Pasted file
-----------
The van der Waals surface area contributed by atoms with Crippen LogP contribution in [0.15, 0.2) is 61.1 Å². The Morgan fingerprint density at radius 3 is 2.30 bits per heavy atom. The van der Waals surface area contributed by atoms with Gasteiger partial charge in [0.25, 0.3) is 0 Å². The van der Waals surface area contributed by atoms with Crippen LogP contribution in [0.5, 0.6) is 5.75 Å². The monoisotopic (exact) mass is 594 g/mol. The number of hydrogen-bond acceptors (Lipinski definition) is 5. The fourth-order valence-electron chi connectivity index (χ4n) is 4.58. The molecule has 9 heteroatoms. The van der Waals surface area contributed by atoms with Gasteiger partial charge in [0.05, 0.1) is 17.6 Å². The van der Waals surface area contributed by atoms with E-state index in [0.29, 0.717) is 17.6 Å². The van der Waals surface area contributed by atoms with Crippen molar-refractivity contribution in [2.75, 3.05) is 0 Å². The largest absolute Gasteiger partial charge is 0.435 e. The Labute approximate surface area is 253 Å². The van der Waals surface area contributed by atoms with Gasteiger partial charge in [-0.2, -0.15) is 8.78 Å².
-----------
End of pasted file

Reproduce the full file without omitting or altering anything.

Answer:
The van der Waals surface area contributed by atoms with Crippen LogP contribution in [0.15, 0.2) is 61.1 Å². The Morgan fingerprint density at radius 3 is 2.30 bits per heavy atom. The van der Waals surface area contributed by atoms with Gasteiger partial charge in [0.25, 0.3) is 0 Å². The van der Waals surface area contributed by atoms with Crippen LogP contribution in [0.5, 0.6) is 5.75 Å². The monoisotopic (exact) mass is 594 g/mol. The number of hydrogen-bond acceptors (Lipinski definition) is 5. The fourth-order valence-electron chi connectivity index (χ4n) is 4.58. The molecule has 9 heteroatoms. The van der Waals surface area contributed by atoms with Gasteiger partial charge in [0.05, 0.1) is 17.6 Å². The van der Waals surface area contributed by atoms with E-state index in [0.29, 0.717) is 17.6 Å². The van der Waals surface area contributed by atoms with Crippen molar-refractivity contribution in [2.75, 3.05) is 0 Å². The largest absolute Gasteiger partial charge is 0.435 e. The Labute approximate surface area is 253 Å². The van der Waals surface area contributed by atoms with Gasteiger partial charge in [-0.2, -0.15) is 8.78 Å².